4.) Hammer Glamour (Titan Books): I’ll be frank. This book is boner-inducing. After all, many of the women that, ahem, aroused me in my youth came from the silver screen and many were the women of Hammer’s horror films. Hell, I knew in the third grade I wanted to marry Caroline Munro. In this gorgeous coffee table tome, all of the lovely ladies from Hammer’s output like Lust for a Vampire, The Satanic Rights of Dracula, Blood from the Mummy’s Tomb (Valerie Leon – yum), Scars of Dracula and more are given their own profiles accompanied by vibrant, knock-out photos. It’s a perfect companion piece to Titan’s “The Hammer Story” and a must-have for the studio’s aficionados.
5.) Drag Me to Hell (DVD, Universal): Why some of you didn’t see this film in theaters is beyond me. You’re on crack, I tell ya! Raimi’s boisterous return to horror doesn’t take prisoners and is definitely worth a look, if you missed it. Both the DVD and Blu-Ray are light on the special features, but the latter looks and sounds incredible. Read my 9/10 review here.
6.) The American Cinematheque/New Beverly Horror Los Angeles Film Programs: Equal love to both revival cinema families is in order. The American Cinematheque is lining up screenings of Night of the Creeps, The Lost Boys, House of Frankenstein, House of Dracula and Maniac. Meanwhile, the New Bev is boasting Argento’s Inferno, Shocker, Abbott & Costello Meet Frankenstein, Fade to Black, Night of the Demons and more. Click here for the New Bev calendar and right here for the American Cinematheque lineup.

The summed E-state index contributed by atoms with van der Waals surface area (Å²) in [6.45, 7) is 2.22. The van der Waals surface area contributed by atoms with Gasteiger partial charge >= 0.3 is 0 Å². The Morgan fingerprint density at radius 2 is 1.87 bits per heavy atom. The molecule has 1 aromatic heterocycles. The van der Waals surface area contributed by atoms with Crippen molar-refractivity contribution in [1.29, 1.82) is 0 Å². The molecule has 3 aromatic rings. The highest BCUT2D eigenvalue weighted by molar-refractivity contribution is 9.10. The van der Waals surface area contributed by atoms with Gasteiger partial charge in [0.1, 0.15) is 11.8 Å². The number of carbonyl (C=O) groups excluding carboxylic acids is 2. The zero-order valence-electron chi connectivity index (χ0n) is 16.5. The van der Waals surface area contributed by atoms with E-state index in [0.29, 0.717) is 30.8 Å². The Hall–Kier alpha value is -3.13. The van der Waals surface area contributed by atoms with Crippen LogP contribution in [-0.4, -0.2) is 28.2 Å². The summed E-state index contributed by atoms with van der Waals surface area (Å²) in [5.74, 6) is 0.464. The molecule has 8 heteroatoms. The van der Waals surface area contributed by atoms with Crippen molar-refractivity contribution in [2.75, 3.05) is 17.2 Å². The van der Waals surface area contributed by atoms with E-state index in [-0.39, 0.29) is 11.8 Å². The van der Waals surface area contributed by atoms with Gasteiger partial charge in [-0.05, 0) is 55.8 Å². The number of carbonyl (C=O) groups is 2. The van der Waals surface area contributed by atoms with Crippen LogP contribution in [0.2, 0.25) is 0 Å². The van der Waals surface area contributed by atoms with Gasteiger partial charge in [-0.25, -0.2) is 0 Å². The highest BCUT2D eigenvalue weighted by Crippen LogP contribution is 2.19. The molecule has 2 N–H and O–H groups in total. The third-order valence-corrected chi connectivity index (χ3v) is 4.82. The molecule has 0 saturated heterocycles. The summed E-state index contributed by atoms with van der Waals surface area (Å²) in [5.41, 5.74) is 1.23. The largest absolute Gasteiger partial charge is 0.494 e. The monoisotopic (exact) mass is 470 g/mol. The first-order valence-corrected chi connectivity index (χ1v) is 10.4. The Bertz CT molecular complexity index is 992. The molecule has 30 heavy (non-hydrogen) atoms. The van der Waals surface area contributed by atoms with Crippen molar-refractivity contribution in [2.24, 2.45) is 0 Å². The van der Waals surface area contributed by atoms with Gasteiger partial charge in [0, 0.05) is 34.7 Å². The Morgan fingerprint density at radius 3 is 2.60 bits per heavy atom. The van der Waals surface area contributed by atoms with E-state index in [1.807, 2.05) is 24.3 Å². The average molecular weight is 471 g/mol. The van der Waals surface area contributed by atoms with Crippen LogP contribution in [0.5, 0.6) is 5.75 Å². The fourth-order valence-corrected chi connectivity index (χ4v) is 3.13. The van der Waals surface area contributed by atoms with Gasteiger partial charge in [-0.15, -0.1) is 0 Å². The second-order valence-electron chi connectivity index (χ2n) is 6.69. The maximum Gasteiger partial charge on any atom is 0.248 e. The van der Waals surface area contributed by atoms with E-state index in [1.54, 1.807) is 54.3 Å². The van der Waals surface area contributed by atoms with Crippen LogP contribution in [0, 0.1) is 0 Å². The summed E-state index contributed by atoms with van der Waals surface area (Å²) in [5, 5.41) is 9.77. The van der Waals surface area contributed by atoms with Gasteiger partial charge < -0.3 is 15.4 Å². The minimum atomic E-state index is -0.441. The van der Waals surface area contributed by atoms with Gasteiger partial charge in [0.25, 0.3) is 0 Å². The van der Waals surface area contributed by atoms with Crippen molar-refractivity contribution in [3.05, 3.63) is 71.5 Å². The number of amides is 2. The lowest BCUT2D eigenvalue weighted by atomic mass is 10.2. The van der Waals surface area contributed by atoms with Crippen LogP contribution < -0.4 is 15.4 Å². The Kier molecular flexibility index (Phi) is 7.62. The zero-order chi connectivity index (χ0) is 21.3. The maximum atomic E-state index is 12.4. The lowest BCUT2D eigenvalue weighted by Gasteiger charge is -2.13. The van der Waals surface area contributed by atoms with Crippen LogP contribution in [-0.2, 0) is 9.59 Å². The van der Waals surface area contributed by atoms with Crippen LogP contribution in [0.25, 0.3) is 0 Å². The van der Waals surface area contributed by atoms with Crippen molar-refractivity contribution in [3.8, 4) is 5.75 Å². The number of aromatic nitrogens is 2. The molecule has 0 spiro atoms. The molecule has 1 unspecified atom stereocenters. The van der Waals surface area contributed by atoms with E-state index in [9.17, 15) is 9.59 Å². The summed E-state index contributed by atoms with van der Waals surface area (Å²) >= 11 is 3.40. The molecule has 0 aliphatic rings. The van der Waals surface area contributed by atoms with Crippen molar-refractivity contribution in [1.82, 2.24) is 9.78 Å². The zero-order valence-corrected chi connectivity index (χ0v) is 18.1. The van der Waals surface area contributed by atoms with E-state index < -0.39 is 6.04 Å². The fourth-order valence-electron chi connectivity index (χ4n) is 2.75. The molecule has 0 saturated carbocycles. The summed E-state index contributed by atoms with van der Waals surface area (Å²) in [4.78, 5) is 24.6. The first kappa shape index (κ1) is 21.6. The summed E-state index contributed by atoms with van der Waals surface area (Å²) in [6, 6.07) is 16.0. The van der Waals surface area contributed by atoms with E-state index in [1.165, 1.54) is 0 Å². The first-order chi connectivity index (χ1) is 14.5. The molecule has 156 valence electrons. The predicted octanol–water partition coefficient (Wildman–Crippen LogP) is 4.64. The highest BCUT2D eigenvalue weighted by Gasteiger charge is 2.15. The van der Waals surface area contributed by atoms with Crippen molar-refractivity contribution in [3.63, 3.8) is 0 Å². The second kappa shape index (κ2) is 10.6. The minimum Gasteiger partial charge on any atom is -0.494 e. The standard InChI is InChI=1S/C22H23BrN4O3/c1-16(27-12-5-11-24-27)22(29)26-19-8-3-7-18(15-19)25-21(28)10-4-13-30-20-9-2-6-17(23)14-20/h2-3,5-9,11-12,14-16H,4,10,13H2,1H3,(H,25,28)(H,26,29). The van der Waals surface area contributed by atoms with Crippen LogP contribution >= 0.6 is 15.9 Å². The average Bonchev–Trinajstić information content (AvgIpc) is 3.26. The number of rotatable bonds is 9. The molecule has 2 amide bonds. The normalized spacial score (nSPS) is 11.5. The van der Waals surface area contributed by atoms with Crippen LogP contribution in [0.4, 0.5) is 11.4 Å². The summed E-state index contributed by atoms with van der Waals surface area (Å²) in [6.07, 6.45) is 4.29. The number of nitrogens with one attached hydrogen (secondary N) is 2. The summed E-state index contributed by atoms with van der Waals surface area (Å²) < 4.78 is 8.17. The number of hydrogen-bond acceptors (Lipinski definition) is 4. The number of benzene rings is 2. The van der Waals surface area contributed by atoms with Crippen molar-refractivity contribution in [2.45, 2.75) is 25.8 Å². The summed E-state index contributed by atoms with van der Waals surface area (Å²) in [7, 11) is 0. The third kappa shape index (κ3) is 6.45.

7.) The William Castle Film Collection (DVD, Sony): Two types of films I reach for every Halloween? Universal’s classics and William Castle’s chillers. I’ve said it before and I’ll say it again, why Sony didn’t package the latter as a Blu-Ray collection is beyond me, nevertheless, I’ll take what they’re feeding me. In a well-designed package – a tri-fold design containing five discs and images of Vincent Price, Joan Crawford and poster art – this set contains 13 Frightened Girls, 13 Ghosts, Homicidal, Straight-Jacket, The Old Dark House, Mr. Sardonicus, The Tingler and Zotz! That’s more than a few titles to work into whatever Halloween movie marathon you might be planning this month. The master showman of cinema lives again!